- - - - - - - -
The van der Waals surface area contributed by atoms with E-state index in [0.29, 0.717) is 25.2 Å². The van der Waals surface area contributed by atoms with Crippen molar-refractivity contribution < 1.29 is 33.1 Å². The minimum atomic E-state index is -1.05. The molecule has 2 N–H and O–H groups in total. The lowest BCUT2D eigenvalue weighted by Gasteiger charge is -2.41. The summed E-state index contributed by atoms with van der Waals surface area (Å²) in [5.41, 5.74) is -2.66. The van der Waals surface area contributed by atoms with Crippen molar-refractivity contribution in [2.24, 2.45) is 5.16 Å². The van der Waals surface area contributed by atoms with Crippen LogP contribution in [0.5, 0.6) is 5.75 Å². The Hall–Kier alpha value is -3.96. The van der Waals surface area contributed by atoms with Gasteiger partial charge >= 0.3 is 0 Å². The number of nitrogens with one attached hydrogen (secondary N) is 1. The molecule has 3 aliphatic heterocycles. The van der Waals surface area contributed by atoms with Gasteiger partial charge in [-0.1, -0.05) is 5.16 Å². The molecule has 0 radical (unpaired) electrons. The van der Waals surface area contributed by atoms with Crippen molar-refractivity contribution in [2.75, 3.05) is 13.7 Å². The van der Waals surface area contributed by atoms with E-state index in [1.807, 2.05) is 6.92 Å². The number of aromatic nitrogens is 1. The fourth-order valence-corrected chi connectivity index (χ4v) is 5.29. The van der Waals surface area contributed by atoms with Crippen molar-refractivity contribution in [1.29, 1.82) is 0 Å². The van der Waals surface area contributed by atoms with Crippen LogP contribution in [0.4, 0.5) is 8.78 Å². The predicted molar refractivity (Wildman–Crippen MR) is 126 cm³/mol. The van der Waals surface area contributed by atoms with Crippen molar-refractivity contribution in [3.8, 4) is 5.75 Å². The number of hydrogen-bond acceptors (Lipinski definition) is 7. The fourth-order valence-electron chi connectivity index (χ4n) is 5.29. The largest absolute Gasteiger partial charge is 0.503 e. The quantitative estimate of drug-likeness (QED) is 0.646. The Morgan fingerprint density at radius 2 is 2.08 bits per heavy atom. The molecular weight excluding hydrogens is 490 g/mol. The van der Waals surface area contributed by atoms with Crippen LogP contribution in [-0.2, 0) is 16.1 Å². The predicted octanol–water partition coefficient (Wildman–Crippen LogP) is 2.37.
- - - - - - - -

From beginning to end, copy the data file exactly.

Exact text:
The van der Waals surface area contributed by atoms with E-state index in [0.29, 0.717) is 25.2 Å². The van der Waals surface area contributed by atoms with Crippen molar-refractivity contribution < 1.29 is 33.1 Å². The minimum atomic E-state index is -1.05. The molecule has 2 N–H and O–H groups in total. The lowest BCUT2D eigenvalue weighted by Gasteiger charge is -2.41. The summed E-state index contributed by atoms with van der Waals surface area (Å²) in [5.41, 5.74) is -2.66. The van der Waals surface area contributed by atoms with Crippen molar-refractivity contribution in [2.24, 2.45) is 5.16 Å². The van der Waals surface area contributed by atoms with Crippen LogP contribution in [0.5, 0.6) is 5.75 Å². The Hall–Kier alpha value is -3.96. The van der Waals surface area contributed by atoms with Gasteiger partial charge >= 0.3 is 0 Å². The number of nitrogens with one attached hydrogen (secondary N) is 1. The molecule has 3 aliphatic heterocycles. The van der Waals surface area contributed by atoms with Gasteiger partial charge in [-0.1, -0.05) is 5.16 Å². The molecule has 0 radical (unpaired) electrons. The van der Waals surface area contributed by atoms with Crippen molar-refractivity contribution in [2.75, 3.05) is 13.7 Å². The van der Waals surface area contributed by atoms with E-state index in [1.807, 2.05) is 6.92 Å². The number of aromatic nitrogens is 1. The fourth-order valence-corrected chi connectivity index (χ4v) is 5.29. The van der Waals surface area contributed by atoms with Crippen molar-refractivity contribution in [1.29, 1.82) is 0 Å². The van der Waals surface area contributed by atoms with Crippen LogP contribution in [0.4, 0.5) is 8.78 Å². The predicted molar refractivity (Wildman–Crippen MR) is 126 cm³/mol. The van der Waals surface area contributed by atoms with Crippen molar-refractivity contribution in [3.8, 4) is 5.75 Å². The number of hydrogen-bond acceptors (Lipinski definition) is 7. The fourth-order valence-electron chi connectivity index (χ4n) is 5.29. The largest absolute Gasteiger partial charge is 0.503 e. The quantitative estimate of drug-likeness (QED) is 0.646. The Morgan fingerprint density at radius 2 is 2.08 bits per heavy atom. The molecular weight excluding hydrogens is 490 g/mol. The van der Waals surface area contributed by atoms with Crippen LogP contribution in [-0.2, 0) is 16.1 Å². The predicted octanol–water partition coefficient (Wildman–Crippen LogP) is 2.37.